One physician learns firsthand that you are never really off-duty

January 8, 2010

In-flight medical events are in an area of medicine that is often overlooked but occurring more and more.

Neighboring passengers later told me that he took one bite of his sandwich and then his head dropped back. It wasn't until 10 minutes later, when his wife tried unsuccessfully to wake him, that anybody realized anything was wrong.

I was sitting in Business Class with my parents – a trip to France to celebrate my near-completion of my Intern year in Internal Medicine (just 2 weeks of night float still to go). About 15 minutes after passengers were allowed to unbuckle their seatbelts, a flight attendant ran to the front of the plane, grabbed an AED and raced back down the aisle to Coach.

I decided to check it out anyway.

Behind the curtain was a scene I will never forget: a man lying in the aisle with his feet towards the front of the plane, one flight attendant doing mouth-to-mouth, one doing chest compressions and a third attaching the AED pads. I tapped the last flight attendant on the shoulder, "Do you need help? I'm a doctor."

"We're fine," he said, which surprised me. I wasn't expecting that. Granted, I was in baggy pants, sneakers and a hooded sweatshirt, but was it protocol to decline help from a physician in a medical emergency aboard an aircraft?

I felt uneasy about leaving, so I found the patient's wife. I asked if he had any medical problems – "an abdominal aneurysm and an MI." Did he take any medication? – "yes, a lot, I'm not sure what kinds." The wife was swept away to the front of the plane and a passenger asked me if I was a doctor and then said, "I'd feel much better if you were running the show." "So would I," came out of my mouth and I climbed over the seats and passengers to position myself behind the patient's head.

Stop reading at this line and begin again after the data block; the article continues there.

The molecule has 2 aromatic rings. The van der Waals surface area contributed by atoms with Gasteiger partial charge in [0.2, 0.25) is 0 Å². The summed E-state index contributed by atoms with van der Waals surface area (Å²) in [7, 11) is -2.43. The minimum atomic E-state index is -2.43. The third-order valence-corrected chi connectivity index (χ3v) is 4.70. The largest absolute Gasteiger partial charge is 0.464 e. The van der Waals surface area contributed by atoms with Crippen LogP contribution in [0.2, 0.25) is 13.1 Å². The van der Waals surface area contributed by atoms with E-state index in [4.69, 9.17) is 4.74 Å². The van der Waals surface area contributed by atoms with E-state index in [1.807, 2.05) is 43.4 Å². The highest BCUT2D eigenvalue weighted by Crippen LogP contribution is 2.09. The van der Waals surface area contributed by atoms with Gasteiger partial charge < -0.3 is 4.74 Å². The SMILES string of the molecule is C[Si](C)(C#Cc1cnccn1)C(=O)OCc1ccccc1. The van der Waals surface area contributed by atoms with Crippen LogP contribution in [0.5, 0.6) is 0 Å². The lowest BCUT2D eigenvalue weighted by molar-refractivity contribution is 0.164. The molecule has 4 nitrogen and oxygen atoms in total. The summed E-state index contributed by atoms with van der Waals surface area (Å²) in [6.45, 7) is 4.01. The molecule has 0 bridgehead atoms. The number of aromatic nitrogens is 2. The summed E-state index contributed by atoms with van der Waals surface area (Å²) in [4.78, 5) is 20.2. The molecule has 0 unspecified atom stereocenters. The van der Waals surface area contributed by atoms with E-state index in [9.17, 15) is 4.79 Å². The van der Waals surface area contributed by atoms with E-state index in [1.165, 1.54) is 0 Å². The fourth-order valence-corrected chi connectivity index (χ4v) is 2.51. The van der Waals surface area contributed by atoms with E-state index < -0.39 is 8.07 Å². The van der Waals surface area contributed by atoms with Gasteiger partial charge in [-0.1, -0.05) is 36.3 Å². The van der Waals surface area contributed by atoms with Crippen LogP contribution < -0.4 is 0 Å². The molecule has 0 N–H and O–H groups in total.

He was not breathing and had no pulse. Pupils were fixed and dilated (a passenger provided a light from his keychain). The flight attendant doing mouth-to-mouth resuscitation was not using a protective barrier – I asked for oxygen, for an Ambu bag – they didn't know what that was but I was somehow handed the pieces of the Ambu bag.

I held the two pieces together as best I could, trying to minimize air leak while making sure his neck was extended and there was a good seal on the mask. I knelt on the ground, holding the piece over his mouth with my left hand and pumping the bag with my right hand against my right knee.